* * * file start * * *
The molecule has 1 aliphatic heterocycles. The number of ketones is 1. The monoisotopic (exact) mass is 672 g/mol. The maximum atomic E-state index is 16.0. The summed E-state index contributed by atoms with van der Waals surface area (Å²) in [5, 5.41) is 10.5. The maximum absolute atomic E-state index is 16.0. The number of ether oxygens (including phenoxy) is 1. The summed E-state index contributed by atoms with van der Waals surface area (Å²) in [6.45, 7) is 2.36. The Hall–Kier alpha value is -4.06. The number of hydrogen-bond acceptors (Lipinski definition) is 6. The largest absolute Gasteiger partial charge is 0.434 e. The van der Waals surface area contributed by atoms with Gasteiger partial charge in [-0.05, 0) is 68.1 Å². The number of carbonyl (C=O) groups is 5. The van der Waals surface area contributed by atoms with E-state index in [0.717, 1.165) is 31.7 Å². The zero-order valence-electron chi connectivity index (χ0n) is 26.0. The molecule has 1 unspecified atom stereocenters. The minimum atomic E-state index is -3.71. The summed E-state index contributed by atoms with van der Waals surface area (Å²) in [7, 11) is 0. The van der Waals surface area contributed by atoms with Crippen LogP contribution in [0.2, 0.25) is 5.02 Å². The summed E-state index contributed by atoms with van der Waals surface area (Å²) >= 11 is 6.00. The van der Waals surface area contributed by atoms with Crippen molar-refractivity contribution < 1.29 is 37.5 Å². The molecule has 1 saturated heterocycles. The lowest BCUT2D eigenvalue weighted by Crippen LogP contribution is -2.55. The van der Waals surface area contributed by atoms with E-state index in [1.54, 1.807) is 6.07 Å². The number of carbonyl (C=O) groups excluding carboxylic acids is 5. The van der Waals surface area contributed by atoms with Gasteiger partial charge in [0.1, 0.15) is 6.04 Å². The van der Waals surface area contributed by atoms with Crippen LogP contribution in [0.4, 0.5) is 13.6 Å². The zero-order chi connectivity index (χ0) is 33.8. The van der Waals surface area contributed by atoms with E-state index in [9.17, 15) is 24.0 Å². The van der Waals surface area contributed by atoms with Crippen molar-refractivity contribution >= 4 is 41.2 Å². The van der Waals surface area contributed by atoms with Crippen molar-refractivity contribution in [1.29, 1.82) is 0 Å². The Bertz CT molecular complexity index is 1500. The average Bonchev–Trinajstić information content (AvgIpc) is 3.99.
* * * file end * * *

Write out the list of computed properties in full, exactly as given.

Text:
The molecule has 1 aliphatic heterocycles. The number of ketones is 1. The monoisotopic (exact) mass is 672 g/mol. The maximum atomic E-state index is 16.0. The summed E-state index contributed by atoms with van der Waals surface area (Å²) in [5, 5.41) is 10.5. The maximum absolute atomic E-state index is 16.0. The number of ether oxygens (including phenoxy) is 1. The summed E-state index contributed by atoms with van der Waals surface area (Å²) in [6.45, 7) is 2.36. The Hall–Kier alpha value is -4.06. The number of hydrogen-bond acceptors (Lipinski definition) is 6. The largest absolute Gasteiger partial charge is 0.434 e. The van der Waals surface area contributed by atoms with Gasteiger partial charge in [-0.05, 0) is 68.1 Å². The number of carbonyl (C=O) groups is 5. The van der Waals surface area contributed by atoms with E-state index in [0.717, 1.165) is 31.7 Å². The zero-order valence-electron chi connectivity index (χ0n) is 26.0. The molecule has 1 unspecified atom stereocenters. The minimum atomic E-state index is -3.71. The summed E-state index contributed by atoms with van der Waals surface area (Å²) in [7, 11) is 0. The van der Waals surface area contributed by atoms with Crippen LogP contribution in [0.2, 0.25) is 5.02 Å². The summed E-state index contributed by atoms with van der Waals surface area (Å²) >= 11 is 6.00. The van der Waals surface area contributed by atoms with Crippen molar-refractivity contribution < 1.29 is 37.5 Å². The molecule has 1 saturated heterocycles. The lowest BCUT2D eigenvalue weighted by Crippen LogP contribution is -2.55. The van der Waals surface area contributed by atoms with E-state index in [1.54, 1.807) is 6.07 Å². The number of carbonyl (C=O) groups excluding carboxylic acids is 5. The van der Waals surface area contributed by atoms with Gasteiger partial charge in [0.1, 0.15) is 6.04 Å². The van der Waals surface area contributed by atoms with Crippen LogP contribution in [0.4, 0.5) is 13.6 Å². The zero-order chi connectivity index (χ0) is 33.8. The van der Waals surface area contributed by atoms with E-state index in [9.17, 15) is 24.0 Å². The van der Waals surface area contributed by atoms with Crippen molar-refractivity contribution >= 4 is 41.2 Å². The van der Waals surface area contributed by atoms with Crippen molar-refractivity contribution in [1.29, 1.82) is 0 Å². The Bertz CT molecular complexity index is 1500. The average Bonchev–Trinajstić information content (AvgIpc) is 3.99.